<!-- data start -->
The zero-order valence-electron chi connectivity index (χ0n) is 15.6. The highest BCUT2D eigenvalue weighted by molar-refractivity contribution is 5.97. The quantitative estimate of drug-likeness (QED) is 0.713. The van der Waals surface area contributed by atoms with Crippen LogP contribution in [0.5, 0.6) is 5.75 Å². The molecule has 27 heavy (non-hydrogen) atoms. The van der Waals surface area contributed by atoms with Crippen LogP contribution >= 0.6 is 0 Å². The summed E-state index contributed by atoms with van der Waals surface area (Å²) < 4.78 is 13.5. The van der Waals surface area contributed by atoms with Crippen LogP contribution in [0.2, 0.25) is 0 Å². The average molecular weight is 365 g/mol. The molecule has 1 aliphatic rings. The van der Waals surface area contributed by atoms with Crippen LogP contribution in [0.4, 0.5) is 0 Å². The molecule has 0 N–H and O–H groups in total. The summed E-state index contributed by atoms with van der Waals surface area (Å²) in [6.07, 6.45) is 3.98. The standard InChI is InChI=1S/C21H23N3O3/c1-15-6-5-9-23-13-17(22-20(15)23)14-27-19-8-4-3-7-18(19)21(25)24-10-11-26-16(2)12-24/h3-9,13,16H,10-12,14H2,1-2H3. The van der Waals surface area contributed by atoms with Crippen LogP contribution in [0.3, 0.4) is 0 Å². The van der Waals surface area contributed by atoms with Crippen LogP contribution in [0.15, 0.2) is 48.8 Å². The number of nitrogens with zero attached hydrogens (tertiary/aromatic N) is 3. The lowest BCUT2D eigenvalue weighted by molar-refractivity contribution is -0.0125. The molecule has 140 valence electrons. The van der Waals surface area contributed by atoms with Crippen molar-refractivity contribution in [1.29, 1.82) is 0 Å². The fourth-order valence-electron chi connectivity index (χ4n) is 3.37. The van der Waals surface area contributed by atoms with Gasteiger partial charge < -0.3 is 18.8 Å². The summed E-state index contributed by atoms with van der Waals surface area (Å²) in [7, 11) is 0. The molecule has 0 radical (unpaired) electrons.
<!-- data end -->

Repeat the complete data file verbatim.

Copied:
The zero-order valence-electron chi connectivity index (χ0n) is 15.6. The highest BCUT2D eigenvalue weighted by molar-refractivity contribution is 5.97. The quantitative estimate of drug-likeness (QED) is 0.713. The van der Waals surface area contributed by atoms with Crippen LogP contribution in [0.5, 0.6) is 5.75 Å². The molecule has 27 heavy (non-hydrogen) atoms. The van der Waals surface area contributed by atoms with Crippen LogP contribution >= 0.6 is 0 Å². The summed E-state index contributed by atoms with van der Waals surface area (Å²) < 4.78 is 13.5. The van der Waals surface area contributed by atoms with Crippen LogP contribution in [0.2, 0.25) is 0 Å². The average molecular weight is 365 g/mol. The molecule has 1 aliphatic rings. The van der Waals surface area contributed by atoms with Crippen LogP contribution in [0.4, 0.5) is 0 Å². The molecule has 0 N–H and O–H groups in total. The summed E-state index contributed by atoms with van der Waals surface area (Å²) in [6.07, 6.45) is 3.98. The standard InChI is InChI=1S/C21H23N3O3/c1-15-6-5-9-23-13-17(22-20(15)23)14-27-19-8-4-3-7-18(19)21(25)24-10-11-26-16(2)12-24/h3-9,13,16H,10-12,14H2,1-2H3. The van der Waals surface area contributed by atoms with Crippen LogP contribution in [0.3, 0.4) is 0 Å². The van der Waals surface area contributed by atoms with Crippen LogP contribution in [0.15, 0.2) is 48.8 Å². The number of nitrogens with zero attached hydrogens (tertiary/aromatic N) is 3. The lowest BCUT2D eigenvalue weighted by molar-refractivity contribution is -0.0125. The molecule has 140 valence electrons. The van der Waals surface area contributed by atoms with Crippen molar-refractivity contribution in [1.29, 1.82) is 0 Å². The fourth-order valence-electron chi connectivity index (χ4n) is 3.37. The van der Waals surface area contributed by atoms with Gasteiger partial charge < -0.3 is 18.8 Å². The summed E-state index contributed by atoms with van der Waals surface area (Å²) in [7, 11) is 0. The molecule has 0 radical (unpaired) electrons.